What I Eat In A Day: Wicklow Rose Jane Harrison, after losing 13 stone
Published 30/08/2016 | 15:08
Wicklow Rose Jane Harrison shares her day on a plate with Rosanna Davison
Where do you shop?
Dunnes Stores and Tesco.
I start my morning with a cappuccino without fail. At around 10am, I have a bowl of nut granola topped with Glenisk Vanilla Yogurt.
Turkey slices with avocado on rice cakes or soup from a local cafe. I always keep my lunch small as I hate being too full during the day and then I enjoy my dinner more.
Lean in 15 pizzas are delicious. This is a variation of pizza made from a low-fat tortilla wrap with tomato puree, mozzarella, sweet corn, onion, peppers and chicken. Due to my stomach being so small after weight-loss surgery, I tend to make simple and small dinners. Tuna steak with spinach and balsamic vinegar is a favourite. I also love making omelettes, you can make them extra tasty by being creative with ingredients.
Snacking in the evening is my downfall, I try and keep busy to avoid overindulging but I like to snack on popcorn, protein bars are my new favourite, pickled onions and would usually have a second coffee throughout the day. As I work in a radio station, there is usually food sent in and treats around the office so I will always taste whatever is around. After the gym I would have a small tin of tuna.
Anything you won’t eat?
What’s your signature dish?
Chicken breast with mozzarella on top with a cheesy tomato sauce poured all over, crispy potatoes on the side. I would serve with a salad of rocket lettuce, avocado, pine nuts, cucumber and balsamic glaze.
Guilty food pleasure?
Chicken wings and The Tramyard in Dalkey are my favourite.
Food hangover cure?
A Capri-Sun followed by a double cheeseburger!
Deep-fried wontons with chicken and sweet corn soup from the Chinese.
La Bodega in Ranelagh, D6.
Jane seems to have a very balanced attitude towards food and meals. She does her best to eat breakfast, which can really help to boost energy levels all morning and prevent snacking on sugary or fatty foods later in the day. Eating breakfast also help to boost your metabolism after the overnight fast, so for many people, it’s a key part of staying fit and healthy.
Jane also tends to eat small, regular meals to maintain her energy levels and help keep her blood sugar levels stable throughout the day. This is another useful way of preventing cravings for less healthy foods. When your energy levels dip if you haven’t eaten for a few hours, it can be very tempting to eat a sugary snack to quickly boost energy levels again. But this can lead to a cycle of energy highs and lows, which may also affect your mood, concentrations and your waistline.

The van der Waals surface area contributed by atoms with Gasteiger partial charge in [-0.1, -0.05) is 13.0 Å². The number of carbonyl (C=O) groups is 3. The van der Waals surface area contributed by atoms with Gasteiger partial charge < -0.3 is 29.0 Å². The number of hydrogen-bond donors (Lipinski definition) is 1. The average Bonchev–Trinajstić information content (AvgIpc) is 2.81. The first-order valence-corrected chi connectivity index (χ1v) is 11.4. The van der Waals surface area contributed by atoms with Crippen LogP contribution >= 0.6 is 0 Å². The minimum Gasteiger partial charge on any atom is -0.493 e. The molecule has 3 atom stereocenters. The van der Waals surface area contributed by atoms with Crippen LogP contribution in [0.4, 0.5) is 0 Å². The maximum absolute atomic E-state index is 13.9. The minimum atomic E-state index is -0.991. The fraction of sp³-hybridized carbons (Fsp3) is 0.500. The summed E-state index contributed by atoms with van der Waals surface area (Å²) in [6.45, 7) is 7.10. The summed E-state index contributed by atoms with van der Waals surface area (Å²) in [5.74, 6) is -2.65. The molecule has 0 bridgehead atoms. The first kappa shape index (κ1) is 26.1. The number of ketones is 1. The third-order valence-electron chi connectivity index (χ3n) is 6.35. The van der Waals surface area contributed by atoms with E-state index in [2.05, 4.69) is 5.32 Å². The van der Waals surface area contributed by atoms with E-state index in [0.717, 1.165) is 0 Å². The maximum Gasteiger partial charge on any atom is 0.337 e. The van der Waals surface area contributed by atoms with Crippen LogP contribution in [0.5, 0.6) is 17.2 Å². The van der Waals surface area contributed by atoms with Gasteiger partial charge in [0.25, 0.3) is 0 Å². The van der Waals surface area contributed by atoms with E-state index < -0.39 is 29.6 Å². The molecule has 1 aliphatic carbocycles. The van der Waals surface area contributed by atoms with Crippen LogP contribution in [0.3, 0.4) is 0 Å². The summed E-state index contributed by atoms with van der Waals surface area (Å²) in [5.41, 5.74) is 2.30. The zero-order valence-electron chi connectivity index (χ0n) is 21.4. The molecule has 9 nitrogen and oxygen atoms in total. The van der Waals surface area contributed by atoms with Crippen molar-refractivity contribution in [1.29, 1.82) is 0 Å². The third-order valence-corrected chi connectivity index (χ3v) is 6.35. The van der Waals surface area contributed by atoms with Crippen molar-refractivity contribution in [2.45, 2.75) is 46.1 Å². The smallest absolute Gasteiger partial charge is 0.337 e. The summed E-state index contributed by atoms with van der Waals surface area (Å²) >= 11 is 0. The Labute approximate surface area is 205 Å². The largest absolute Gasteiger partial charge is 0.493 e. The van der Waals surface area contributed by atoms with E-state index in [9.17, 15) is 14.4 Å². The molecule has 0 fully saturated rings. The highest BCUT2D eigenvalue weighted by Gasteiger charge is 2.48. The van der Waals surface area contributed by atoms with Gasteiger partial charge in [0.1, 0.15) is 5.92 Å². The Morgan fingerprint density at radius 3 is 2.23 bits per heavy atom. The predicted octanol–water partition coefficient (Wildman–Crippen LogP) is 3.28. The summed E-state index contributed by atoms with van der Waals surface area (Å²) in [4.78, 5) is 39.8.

Jane chooses a balanced breakfast of yoghurt and granola, with nuts for a portion of healthy fats. It’s important to eat a certain amount of dietary fat each day, and especially the omega-3 fats found in walnuts, chia seeds, hemp seeds, ground flaxseed and oily fish. They have anti-inflammatory properties and can help to keep skin soft and smooth. They also maintain the structure of our body cells and protect our nerve cells. They’re called essential fats because they can’t be made in the human body and must be consumed regularly.
To avoid consuming too much refined sugar in the morning, I would advise Jane to choose yoghurt and granola brands that don’t contain added sugar or syrups. Adding fresh berries, chopped fruit, cinnamon or a little honey can all help to enhance the sweetness instead.
Jane’s lunch is a healthy option of lean protein with avocado on rice cakes or a bowl of soup. She prefers to enjoy a light lunch, which suits plenty of people and helps to keep energy levels elevated throughout the afternoon. Many of us can be tempted to indulge a heavy lunch which may be more difficult to digest and lead to a mid-afternoon slump. This can then encourage some people to reach for a caffeine or sugar-rich snack to boost energy levels up again.
To increase the fibre and nutrient concentration of her lunch even more, Jane could add a green salad with some colourful vegetables, to help meet her five-a-day. She may also want to swap the rice cakes for something higher in fibre, such as oatcakes, seeded crackers or rye bread.
Again, it’s good to see Jane opt for a healthy evening meal, with a good balance of protein and vegetables. If she’s buying wraps, it’s a good idea to look out for the wholemeal version to boost their fibre content. Also, I would encourage her to add some more leafy green vegetables to her evening meal, such as broccoli, spinach or kale. Eating green vegetables each day can really help to support your immune system health and energy levels, plus they contain calcium, iron, magnesium, vitamins and antioxidants.
Jane admits that snacks are her downfall, so her best option is to stay aware of portion sizes. It’s fine to taste sweet treats once you’re not eating them in large quantities every day. Raw nuts, hummus with vegetables sticks and fresh fruit all make excellent healthy snacks
It’s wonderful to hear that Jane enjoys cooking and experimenting with different ingredients, and she enjoys her treat meals when she wants to indulge. Keep up the great work Jane!